Walking and the pedestrian environment
May 14, 2002
Hyundai Dept Store (Seoul)

Behind the scenes look at department stores in South Korea!

Two things happened to me today that were pretty cool. One at the beginning, one at the end. I'll start with the one at the end cuz it's shorter.

I went over to Coex Intercontinental for dinner because they are cheaper than Grand, and I really liked that chige last year. I was placed at a table next to the window which overlooks the lobby from the second floor. Bored, I watched the comings and goings of visitors to the hotel and its restaurants. As I was about halfway done with dinner, a strange thing caught my eye. It looked just like a dog; first I thought 'they let dogs in here?', but then something just felt horribly wrong about it. I waited for it to come closer around a pillar. First I saw the cute little Korean toddler girl that was pulling it. Finally I saw the dog, and realized that it was actually an inflatable helium balloon made to look like a dog, and filled just full enough to float six or eight inches off the ground. It even had little feet hanging off bouncing off the ground as it glided along. It was the most darling thing ever, and a very brilliant idea. The little girl following her mother and pulling a fake dog was just insanely cute and I wished I had my camera with me.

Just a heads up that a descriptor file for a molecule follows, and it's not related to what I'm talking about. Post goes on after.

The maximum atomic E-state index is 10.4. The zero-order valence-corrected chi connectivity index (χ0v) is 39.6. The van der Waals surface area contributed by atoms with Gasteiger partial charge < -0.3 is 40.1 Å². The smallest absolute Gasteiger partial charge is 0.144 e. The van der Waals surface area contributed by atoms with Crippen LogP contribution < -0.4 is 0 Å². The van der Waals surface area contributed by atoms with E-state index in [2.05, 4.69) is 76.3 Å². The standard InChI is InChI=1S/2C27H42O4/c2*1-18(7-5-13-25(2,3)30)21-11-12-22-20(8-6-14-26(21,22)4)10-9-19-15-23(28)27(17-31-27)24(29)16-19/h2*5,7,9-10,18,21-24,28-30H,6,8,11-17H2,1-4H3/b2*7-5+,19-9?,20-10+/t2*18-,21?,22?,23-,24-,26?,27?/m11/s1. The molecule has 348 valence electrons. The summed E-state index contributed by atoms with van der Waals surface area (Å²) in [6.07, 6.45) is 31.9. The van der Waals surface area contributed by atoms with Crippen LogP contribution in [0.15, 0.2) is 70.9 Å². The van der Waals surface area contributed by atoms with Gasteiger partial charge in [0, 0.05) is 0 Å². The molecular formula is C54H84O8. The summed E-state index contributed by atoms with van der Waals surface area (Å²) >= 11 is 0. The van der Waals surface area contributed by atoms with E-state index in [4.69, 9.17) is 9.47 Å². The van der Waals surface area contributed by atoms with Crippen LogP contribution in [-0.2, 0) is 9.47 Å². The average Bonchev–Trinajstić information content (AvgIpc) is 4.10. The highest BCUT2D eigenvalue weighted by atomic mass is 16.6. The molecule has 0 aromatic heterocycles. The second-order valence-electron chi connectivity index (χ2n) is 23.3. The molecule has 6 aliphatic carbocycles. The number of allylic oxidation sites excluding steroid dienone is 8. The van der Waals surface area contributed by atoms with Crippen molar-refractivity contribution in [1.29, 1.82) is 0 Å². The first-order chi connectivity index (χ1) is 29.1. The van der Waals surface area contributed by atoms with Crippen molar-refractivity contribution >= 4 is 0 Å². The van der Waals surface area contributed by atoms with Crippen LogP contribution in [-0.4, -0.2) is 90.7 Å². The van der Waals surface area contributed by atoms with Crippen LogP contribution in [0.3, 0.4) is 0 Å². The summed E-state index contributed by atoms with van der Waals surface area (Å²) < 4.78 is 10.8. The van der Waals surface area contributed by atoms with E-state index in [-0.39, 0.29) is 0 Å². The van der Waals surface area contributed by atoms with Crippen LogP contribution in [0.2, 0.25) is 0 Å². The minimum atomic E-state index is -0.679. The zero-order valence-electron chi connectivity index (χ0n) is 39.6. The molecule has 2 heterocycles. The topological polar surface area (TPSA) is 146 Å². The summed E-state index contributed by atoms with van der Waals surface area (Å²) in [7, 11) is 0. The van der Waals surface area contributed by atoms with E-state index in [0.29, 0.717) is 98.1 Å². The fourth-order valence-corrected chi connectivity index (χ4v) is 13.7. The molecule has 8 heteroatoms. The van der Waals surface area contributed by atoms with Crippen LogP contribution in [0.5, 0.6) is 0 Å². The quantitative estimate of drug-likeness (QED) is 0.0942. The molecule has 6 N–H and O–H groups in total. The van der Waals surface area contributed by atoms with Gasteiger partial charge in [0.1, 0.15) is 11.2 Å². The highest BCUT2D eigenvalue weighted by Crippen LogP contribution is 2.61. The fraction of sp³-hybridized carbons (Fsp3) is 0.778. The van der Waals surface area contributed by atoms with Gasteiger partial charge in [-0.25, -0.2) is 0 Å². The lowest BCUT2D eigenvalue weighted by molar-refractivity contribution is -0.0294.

Then her older brother walked up. His first move was to kick the dog. When it floated up a bit, he did a soccer dribbling move off of his knee, then off his chest, then a few more times off of his knees and feet. It was the funniest thing. I started chuckling really hard. I was trying to contain myself and to hold in the chige I'd eaten. The more I thought about it funnier it got, though. Once I realized I didn't have anyone to laugh about it with I sobered a bit, but it still made me smile.